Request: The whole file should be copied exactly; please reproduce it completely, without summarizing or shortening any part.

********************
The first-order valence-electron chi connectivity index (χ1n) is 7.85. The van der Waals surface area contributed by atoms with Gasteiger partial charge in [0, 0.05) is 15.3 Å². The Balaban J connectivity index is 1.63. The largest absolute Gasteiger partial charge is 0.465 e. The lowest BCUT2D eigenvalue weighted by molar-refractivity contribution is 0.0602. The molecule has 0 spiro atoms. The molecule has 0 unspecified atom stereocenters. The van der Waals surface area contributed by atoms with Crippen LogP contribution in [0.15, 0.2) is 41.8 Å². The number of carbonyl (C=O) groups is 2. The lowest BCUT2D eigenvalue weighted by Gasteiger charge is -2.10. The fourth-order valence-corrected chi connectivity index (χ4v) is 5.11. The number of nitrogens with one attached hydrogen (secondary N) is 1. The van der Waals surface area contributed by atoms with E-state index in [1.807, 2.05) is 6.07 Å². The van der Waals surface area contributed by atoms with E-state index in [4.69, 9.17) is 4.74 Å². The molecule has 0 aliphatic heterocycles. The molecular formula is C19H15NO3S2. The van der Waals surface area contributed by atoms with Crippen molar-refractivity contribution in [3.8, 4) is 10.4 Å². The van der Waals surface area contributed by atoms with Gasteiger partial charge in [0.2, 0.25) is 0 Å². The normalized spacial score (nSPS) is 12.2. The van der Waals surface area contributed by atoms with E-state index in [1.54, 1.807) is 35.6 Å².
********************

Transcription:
The first-order valence-electron chi connectivity index (χ1n) is 7.85. The van der Waals surface area contributed by atoms with Gasteiger partial charge in [0, 0.05) is 15.3 Å². The Balaban J connectivity index is 1.63. The largest absolute Gasteiger partial charge is 0.465 e. The lowest BCUT2D eigenvalue weighted by molar-refractivity contribution is 0.0602. The molecule has 0 spiro atoms. The molecule has 0 unspecified atom stereocenters. The van der Waals surface area contributed by atoms with Crippen LogP contribution in [0.15, 0.2) is 41.8 Å². The number of carbonyl (C=O) groups is 2. The lowest BCUT2D eigenvalue weighted by Gasteiger charge is -2.10. The fourth-order valence-corrected chi connectivity index (χ4v) is 5.11. The number of nitrogens with one attached hydrogen (secondary N) is 1. The van der Waals surface area contributed by atoms with E-state index in [1.807, 2.05) is 6.07 Å². The van der Waals surface area contributed by atoms with E-state index in [4.69, 9.17) is 4.74 Å². The molecule has 0 aliphatic heterocycles. The molecular formula is C19H15NO3S2. The van der Waals surface area contributed by atoms with Crippen molar-refractivity contribution in [3.8, 4) is 10.4 Å². The van der Waals surface area contributed by atoms with Gasteiger partial charge in [0.2, 0.25) is 0 Å². The normalized spacial score (nSPS) is 12.2. The van der Waals surface area contributed by atoms with E-state index in [1.54, 1.807) is 35.6 Å².